Francis Wharton.

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** April 23rd. — While on the sand-ridge overlooking the
laguna de Santolalla, watching a pair of Marbled Ducks,
some Crested Grebes, etc., heard subterranean scufliing
and rumblings. Presently two rabbits bolted, and from
a hole close by emerged the writhing tail of a great
green lizard, backing out, and dragging, by an engulfed
hind leg, a half-grown rabbit, too terrified to squeal. In
some rushes we lost sight of the reptile, but two minutes
later, put him out and shot him. The hapless rabbit
was then gorged — head downwards."

" May ISth. — Dug out a Bee-eater's colony — some of the
tunnels quite eight or ten feet deep. In two of the nests
found snakes, coiled up. One big black fellow entombed
the remains of four or five Bee-eaters, swallowed entire,
besides many eggs. The smaller snake contained eggs
and a brace of Field-mice.*'

" May 23rd. — Heard two Partridges in a great state of
excitement ; coining up, saw a snake in the act of devouring
a half-feathered chick. The brute, which only measured
three feet, nine inches, already contained four young
Partridges ! "

** June 9th. — Shot a huge Coluber, six feet two inches,
greatly distended in centre. On opening him found two
nearly full-grown rabbits, swallowed whole."

Under such conditions, the presence of the hawk-tribe
is an actual advantage to the game-preserver — they are
his under-keepers and vermin-trappers. No doubt, were
it possible, Jiraty to put down effectually the rapacious
reptiles, and then to thin the ranks of the rapacious birds,
the result would be a prodigious increase in the numbers
of the game and other defenceless creatures on which they

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prey. This — mutatis mutandis — is practically what game-
preservation has accomplished in England ; but in Spain
the physical conditions are different, and it is more than
questionable if any similar measure of success could there
be attained. Not Don Quixote himself ever conceived
an enterprise more chimerical than the extermination of
the snakes in La Mancha or Andalucia.

With the first of the daylight the eagles and most of the
larger raptores turn out for their morning hunt, and
during the heat of the day retire to enjoy a siesta on the


peak of some lofty oak or pine, where they remain con-
spicuously perched for hours together. Towards evening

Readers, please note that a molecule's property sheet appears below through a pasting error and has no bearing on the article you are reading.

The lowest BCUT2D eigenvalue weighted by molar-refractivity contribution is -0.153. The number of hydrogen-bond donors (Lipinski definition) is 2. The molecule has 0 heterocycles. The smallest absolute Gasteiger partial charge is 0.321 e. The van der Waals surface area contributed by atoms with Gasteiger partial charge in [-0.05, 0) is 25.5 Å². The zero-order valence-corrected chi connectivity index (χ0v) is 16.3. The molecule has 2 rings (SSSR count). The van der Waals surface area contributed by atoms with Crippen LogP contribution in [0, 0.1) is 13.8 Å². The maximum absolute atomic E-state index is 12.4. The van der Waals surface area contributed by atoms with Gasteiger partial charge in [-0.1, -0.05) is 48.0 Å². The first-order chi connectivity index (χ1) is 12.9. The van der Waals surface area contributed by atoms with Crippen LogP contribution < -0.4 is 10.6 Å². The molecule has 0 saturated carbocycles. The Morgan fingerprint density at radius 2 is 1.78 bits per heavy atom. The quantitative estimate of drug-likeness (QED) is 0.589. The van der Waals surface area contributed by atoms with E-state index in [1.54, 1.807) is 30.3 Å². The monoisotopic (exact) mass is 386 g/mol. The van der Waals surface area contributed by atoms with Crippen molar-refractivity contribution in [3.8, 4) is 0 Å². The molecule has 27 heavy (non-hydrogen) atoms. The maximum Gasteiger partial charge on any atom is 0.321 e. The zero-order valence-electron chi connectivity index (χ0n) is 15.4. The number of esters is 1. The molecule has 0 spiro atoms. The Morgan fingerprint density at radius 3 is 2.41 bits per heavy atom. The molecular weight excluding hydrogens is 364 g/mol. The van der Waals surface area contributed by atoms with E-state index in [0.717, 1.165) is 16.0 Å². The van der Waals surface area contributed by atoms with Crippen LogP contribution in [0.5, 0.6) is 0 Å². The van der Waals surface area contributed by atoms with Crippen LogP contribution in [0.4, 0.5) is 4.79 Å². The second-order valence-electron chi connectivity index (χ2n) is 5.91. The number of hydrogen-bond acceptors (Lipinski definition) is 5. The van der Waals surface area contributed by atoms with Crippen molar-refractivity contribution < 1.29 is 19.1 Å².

predatory operations are generally resumed. It is curious
to observe their different methods of going to work ; the
Kites sweep about with buoyant, desultory- flight, not
unlike large gulls; the Circdetus wheels in wide circles
over the cistus-scrub ; Montagu's Harrier hunts with
impetuous flight, in long, straight bee-lines close over the
viancha, always appearing about to alight but not doing so.
But for systematic searching-out of a breadth of land, none
compare with the Imperial Eagle ; usually in pairs, these

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noble tyrants choose a line of country, and with wide
sweeps to right and left, crossing and recrossing each
other at the central point like well-trained setters, they
beat miles of scrub in a few hours, while a Buzzard or
Marsh-Harrier will hover and circle round a single spot
and spend half a day over a few acres of rushes. Nothing
can well escape the eagles ; shortly one of the pair detects
the hidden game — for an instant his flight is checked to
assure a deadly aim, then with collapsed wings, and a
rushing sound which is distinctly audible a quarter of a
mile away, he dashes headlong to earth. A second or two
later, he rises with loud vociferations, and a hapless
rabbit suspended from his yellow claws. Their short,
sharp bark is repeatedly uttered by the eagles while
hunting. Eabbits seem to constitute nine-tenths of their
prey, to judge from the golgotha of these little animals'
skulls below their nests.

The Stone-Curlew (OEdicnemm crepitans) is another fine
species characteristic of the scrub, where it is resident or
at least is found throughout the year, and their rectiUneal
footprints are everywhere visible on the sandy deserts.
On these flat plains they are most difficult of access, and if
winged, run Hke a hare; towards evening they become
very noisy, piping something hke a Curlew in spring — on
the night of April 16th, while skinning a lynx by the light
of our fire, the air around seemed full of them, their
vociferations resounding from every side. We found the
first nest, or rather a single egg lying on bare sand, on
April 18th. We have come across these birds in widely
different situations ; high out on the barren stony moun-
tains of the Minho, in Northern Portugal, packs of them
frequented the few damp spots along the courses of the old